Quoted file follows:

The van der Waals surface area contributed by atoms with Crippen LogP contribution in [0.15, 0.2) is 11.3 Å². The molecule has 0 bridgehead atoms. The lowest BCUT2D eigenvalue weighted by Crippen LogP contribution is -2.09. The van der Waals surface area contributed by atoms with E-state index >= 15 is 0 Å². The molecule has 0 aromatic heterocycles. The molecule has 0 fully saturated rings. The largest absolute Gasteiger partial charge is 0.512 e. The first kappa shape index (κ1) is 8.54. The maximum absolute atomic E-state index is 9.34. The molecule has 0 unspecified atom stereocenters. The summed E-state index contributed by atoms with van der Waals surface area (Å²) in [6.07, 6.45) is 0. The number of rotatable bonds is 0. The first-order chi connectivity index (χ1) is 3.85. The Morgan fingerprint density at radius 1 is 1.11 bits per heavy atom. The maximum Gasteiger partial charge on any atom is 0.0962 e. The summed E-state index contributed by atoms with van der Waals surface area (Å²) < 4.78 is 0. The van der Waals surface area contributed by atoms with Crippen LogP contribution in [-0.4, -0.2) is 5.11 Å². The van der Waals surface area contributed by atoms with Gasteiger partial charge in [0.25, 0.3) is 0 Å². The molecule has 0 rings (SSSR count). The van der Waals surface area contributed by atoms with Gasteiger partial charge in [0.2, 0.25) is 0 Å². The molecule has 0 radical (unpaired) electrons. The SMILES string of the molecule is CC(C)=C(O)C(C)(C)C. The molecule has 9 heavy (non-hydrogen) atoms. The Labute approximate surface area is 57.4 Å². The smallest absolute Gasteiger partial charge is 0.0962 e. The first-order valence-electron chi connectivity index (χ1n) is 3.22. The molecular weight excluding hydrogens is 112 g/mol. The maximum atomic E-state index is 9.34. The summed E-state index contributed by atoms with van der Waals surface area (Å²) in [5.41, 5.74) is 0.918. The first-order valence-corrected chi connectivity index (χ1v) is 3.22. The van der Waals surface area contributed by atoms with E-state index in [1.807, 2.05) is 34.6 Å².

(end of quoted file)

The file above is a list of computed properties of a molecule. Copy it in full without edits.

The van der Waals surface area contributed by atoms with Crippen LogP contribution in [0.15, 0.2) is 11.3 Å². The molecule has 0 bridgehead atoms. The lowest BCUT2D eigenvalue weighted by Crippen LogP contribution is -2.09. The van der Waals surface area contributed by atoms with E-state index >= 15 is 0 Å². The molecule has 0 aromatic heterocycles. The molecule has 0 fully saturated rings. The largest absolute Gasteiger partial charge is 0.512 e. The first kappa shape index (κ1) is 8.54. The maximum absolute atomic E-state index is 9.34. The molecule has 0 unspecified atom stereocenters. The summed E-state index contributed by atoms with van der Waals surface area (Å²) in [6.07, 6.45) is 0. The number of rotatable bonds is 0. The first-order chi connectivity index (χ1) is 3.85. The Morgan fingerprint density at radius 1 is 1.11 bits per heavy atom. The maximum Gasteiger partial charge on any atom is 0.0962 e. The summed E-state index contributed by atoms with van der Waals surface area (Å²) < 4.78 is 0. The van der Waals surface area contributed by atoms with Crippen LogP contribution in [-0.4, -0.2) is 5.11 Å². The van der Waals surface area contributed by atoms with Gasteiger partial charge in [0.25, 0.3) is 0 Å². The molecule has 0 rings (SSSR count). The van der Waals surface area contributed by atoms with Gasteiger partial charge in [0.2, 0.25) is 0 Å². The molecule has 0 radical (unpaired) electrons. The SMILES string of the molecule is CC(C)=C(O)C(C)(C)C. The molecule has 9 heavy (non-hydrogen) atoms. The Labute approximate surface area is 57.4 Å². The smallest absolute Gasteiger partial charge is 0.0962 e. The first-order valence-electron chi connectivity index (χ1n) is 3.22. The molecular weight excluding hydrogens is 112 g/mol. The maximum atomic E-state index is 9.34. The summed E-state index contributed by atoms with van der Waals surface area (Å²) in [5.41, 5.74) is 0.918. The first-order valence-corrected chi connectivity index (χ1v) is 3.22. The van der Waals surface area contributed by atoms with E-state index in [1.807, 2.05) is 34.6 Å².